I speak this, my Lord, that I may encourage every individual Member of this House, to speak their Mind freely. There are many wise and prudent Men amongst us, who think it not worth their while to open their Mouths; there are others, who can speak very well, and to good Purpose, who shelter themselves under the shameful Cloak of Silence, from a Fear of the Frowns of great Men and Parties. To say, you’ll agree to the Union of the two Kingdoms, before you agree in the Terms upon which they are to be united, seems like driving the Plough before the Oxen. The delivering up of our Sovereignty, gives back with one Hand, what we receive with the other. There can be no Security without the Guarantee of a distinct Independency betwixt the Parties.
Good God! Is this an entire Surrender! My Lord, I find my Heart so full of Grief and Indignation, that I must beg Pardon not to finish the last Part of my Discourse, that I may drop a Tear, as the Prelude to so sad a Story.”
Ducking and diving Defoe
Defoe was too clever to scorn Belhaven. He didn’t ask smugly, “Do you have a Plan B?”
Just as Nicola Sturgeon’s speeches are admired, Belhaven’s was immensely popular. Street smart Defoe showed gracious respect for Belhaven’s statesmanship while planning to weaken it step by step, like a star fish cracking open a whelk to suck out the innards.
It took him almost a year to create an alternative opinion that opined, far from a powerful cri de cœur on behalf of sovereignty of the Scots, Belhaven resorted to a romantic, clans and broadsword, ancestral infused argument, a backward vision wholly unsuited to the new, thrusting age that a union promised.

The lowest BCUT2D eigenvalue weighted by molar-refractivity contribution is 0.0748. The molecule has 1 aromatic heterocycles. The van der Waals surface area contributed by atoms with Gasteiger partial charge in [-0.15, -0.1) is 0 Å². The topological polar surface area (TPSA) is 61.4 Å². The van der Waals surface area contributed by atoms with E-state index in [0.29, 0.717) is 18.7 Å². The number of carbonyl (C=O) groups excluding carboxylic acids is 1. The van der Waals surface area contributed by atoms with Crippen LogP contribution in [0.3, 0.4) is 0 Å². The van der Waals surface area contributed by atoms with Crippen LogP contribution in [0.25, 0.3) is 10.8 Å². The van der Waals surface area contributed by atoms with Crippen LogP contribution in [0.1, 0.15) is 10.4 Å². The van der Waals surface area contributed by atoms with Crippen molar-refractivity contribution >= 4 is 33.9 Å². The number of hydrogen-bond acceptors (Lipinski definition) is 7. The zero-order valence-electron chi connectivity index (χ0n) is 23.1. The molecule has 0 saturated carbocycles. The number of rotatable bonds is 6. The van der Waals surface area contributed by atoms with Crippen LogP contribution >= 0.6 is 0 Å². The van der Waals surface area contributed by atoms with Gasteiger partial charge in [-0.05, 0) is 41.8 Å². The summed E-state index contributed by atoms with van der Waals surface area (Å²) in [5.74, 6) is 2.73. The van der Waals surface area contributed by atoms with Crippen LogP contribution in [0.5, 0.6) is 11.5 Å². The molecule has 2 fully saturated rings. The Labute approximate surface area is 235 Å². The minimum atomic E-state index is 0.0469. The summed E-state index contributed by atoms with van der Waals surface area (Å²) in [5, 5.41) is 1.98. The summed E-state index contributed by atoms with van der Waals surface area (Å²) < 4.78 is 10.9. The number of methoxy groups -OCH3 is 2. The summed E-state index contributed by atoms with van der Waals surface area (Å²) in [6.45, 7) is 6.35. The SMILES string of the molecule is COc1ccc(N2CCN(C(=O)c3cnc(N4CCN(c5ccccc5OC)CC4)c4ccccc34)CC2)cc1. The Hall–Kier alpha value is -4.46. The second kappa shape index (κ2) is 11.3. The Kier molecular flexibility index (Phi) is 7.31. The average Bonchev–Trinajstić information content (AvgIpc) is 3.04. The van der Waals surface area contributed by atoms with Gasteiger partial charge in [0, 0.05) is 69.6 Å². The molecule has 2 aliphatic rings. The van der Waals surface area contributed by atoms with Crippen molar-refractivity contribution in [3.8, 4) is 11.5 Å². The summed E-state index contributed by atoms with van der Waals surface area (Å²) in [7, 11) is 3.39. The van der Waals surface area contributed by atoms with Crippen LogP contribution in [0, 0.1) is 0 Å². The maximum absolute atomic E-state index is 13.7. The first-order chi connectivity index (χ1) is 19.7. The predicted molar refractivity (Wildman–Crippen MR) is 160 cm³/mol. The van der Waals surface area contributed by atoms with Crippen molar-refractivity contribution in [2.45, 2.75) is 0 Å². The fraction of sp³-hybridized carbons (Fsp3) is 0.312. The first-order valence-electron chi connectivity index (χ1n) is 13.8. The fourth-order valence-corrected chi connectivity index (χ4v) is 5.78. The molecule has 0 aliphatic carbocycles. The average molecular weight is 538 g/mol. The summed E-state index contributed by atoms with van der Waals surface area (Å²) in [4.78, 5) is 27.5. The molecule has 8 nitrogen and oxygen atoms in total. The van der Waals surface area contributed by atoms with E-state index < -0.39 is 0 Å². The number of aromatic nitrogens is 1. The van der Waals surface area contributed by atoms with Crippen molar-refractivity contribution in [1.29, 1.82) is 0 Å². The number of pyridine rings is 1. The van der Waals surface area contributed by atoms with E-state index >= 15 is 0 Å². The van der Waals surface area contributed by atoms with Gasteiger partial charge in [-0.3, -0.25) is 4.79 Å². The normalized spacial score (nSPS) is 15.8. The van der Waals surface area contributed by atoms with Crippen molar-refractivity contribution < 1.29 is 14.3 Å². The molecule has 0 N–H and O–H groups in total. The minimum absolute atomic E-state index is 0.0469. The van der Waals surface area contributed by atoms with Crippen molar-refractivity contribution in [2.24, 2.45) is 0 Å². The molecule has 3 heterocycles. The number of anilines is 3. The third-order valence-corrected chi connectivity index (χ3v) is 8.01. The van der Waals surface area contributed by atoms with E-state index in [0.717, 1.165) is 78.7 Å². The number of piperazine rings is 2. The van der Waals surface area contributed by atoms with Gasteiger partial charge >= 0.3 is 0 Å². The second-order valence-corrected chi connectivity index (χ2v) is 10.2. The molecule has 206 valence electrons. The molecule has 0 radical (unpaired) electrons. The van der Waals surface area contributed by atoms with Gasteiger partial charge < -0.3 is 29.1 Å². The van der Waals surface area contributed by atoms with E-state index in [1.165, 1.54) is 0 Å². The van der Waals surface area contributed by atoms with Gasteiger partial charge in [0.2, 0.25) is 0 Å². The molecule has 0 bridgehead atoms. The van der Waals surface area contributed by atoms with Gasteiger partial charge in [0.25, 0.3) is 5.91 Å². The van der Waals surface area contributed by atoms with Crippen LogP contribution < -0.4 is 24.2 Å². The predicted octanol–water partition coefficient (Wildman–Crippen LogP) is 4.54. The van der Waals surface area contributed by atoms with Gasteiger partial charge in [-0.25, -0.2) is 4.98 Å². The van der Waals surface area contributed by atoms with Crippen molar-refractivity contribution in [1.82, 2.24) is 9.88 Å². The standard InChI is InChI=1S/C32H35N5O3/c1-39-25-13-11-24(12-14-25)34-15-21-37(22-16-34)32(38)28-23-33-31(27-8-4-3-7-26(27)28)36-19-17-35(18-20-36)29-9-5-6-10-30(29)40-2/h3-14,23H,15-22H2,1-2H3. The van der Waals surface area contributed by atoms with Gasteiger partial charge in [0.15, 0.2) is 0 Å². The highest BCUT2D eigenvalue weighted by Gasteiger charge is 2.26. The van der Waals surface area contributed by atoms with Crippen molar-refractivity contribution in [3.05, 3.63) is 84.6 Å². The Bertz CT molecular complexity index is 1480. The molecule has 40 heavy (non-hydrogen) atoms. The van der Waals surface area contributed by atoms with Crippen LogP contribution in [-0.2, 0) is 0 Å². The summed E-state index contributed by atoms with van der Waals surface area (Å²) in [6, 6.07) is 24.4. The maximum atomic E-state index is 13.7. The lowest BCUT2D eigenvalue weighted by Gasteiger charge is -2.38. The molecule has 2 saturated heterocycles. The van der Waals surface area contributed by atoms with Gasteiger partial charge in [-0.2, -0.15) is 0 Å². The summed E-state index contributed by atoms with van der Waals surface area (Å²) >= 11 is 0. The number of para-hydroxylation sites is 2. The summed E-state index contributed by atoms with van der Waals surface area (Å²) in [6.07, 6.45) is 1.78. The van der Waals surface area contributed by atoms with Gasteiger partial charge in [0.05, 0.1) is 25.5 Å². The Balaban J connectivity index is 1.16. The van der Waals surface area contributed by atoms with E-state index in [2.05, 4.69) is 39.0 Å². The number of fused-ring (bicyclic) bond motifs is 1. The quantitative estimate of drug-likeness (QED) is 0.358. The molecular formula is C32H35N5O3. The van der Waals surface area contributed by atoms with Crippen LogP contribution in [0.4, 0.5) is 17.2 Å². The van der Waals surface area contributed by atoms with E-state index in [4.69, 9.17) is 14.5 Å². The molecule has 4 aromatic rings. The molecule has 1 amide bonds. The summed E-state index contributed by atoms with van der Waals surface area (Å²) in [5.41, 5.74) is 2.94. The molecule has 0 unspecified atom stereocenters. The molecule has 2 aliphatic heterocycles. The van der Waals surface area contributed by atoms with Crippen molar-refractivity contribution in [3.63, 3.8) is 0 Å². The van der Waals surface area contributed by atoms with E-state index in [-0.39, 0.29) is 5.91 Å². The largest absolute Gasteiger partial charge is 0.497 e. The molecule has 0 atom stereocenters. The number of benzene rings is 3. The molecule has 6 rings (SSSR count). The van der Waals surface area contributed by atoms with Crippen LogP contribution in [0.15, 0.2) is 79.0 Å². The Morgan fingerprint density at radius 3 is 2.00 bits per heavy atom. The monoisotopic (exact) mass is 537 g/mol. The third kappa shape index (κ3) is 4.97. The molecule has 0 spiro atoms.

Defoe wanted a union united in speaking English and reading English. And he knew enough to state that ethos should be consistent and for all time. Reading his pamphlets one gets a whiff of the arrogant Englishman telling Scots how to live better.
The intellectual tension between Defoe and Belhaven continued until Belhaven’s death in 1708. Belhaven was certain, as were other of his mind, that a colonial doctrine spelled the end of Scotland. Moreover, he also argued it would eliminate ‘England’ as a distinct nation – and in many respects he was correct.
The saddest nation
Had there been one person, one vote, union with England would never have seen the light of day. The mass of the populace were violently, passionately opposed to it. Petitions mounted in their hundreds. Looking objectively, petitions were irrelevant, power was in the hands of the few… just as it is to this day.
Defoe was the forerunner of the conformist opinionated pundit. His malicious influence continues to stalk the independence debate. With the removal of Scotland’s regiments, English votes for English laws, forced withdrawal from Europe, endless imposed austerity, there is no union left but you’d never believe that to listen to Unionist politicians. Defoe would be proud of them.
Sadly for Defoe, the future of the Britain is just as ambiguous now as it was when presented as a ‘union of equals’ by Defoe and his confederacy of lies.